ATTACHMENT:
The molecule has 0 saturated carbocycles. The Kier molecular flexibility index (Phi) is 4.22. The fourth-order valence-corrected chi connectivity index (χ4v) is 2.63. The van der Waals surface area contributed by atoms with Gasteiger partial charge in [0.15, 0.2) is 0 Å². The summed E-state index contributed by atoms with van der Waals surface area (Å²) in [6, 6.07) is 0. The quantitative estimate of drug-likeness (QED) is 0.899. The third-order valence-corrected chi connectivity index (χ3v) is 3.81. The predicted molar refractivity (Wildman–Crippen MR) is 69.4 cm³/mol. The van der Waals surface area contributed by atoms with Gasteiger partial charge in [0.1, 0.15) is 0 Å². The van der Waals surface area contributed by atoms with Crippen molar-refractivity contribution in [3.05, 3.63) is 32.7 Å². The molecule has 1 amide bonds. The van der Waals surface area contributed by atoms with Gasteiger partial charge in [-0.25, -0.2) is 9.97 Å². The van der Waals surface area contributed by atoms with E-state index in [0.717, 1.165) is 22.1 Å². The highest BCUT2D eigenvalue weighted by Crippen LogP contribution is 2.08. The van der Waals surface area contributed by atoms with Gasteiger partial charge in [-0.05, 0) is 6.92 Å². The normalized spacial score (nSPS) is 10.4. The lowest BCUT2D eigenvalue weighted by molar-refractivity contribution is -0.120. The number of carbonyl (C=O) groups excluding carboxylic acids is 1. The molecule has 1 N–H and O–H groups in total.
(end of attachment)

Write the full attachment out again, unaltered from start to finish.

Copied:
The molecule has 0 saturated carbocycles. The Kier molecular flexibility index (Phi) is 4.22. The fourth-order valence-corrected chi connectivity index (χ4v) is 2.63. The van der Waals surface area contributed by atoms with Gasteiger partial charge in [0.15, 0.2) is 0 Å². The summed E-state index contributed by atoms with van der Waals surface area (Å²) in [6, 6.07) is 0. The quantitative estimate of drug-likeness (QED) is 0.899. The third-order valence-corrected chi connectivity index (χ3v) is 3.81. The predicted molar refractivity (Wildman–Crippen MR) is 69.4 cm³/mol. The van der Waals surface area contributed by atoms with Gasteiger partial charge in [0.1, 0.15) is 0 Å². The van der Waals surface area contributed by atoms with Crippen molar-refractivity contribution in [3.05, 3.63) is 32.7 Å². The molecule has 1 amide bonds. The van der Waals surface area contributed by atoms with Gasteiger partial charge in [-0.25, -0.2) is 9.97 Å². The van der Waals surface area contributed by atoms with E-state index in [0.717, 1.165) is 22.1 Å². The highest BCUT2D eigenvalue weighted by Crippen LogP contribution is 2.08. The van der Waals surface area contributed by atoms with Gasteiger partial charge in [-0.05, 0) is 6.92 Å². The normalized spacial score (nSPS) is 10.4. The lowest BCUT2D eigenvalue weighted by molar-refractivity contribution is -0.120. The number of carbonyl (C=O) groups excluding carboxylic acids is 1. The molecule has 1 N–H and O–H groups in total.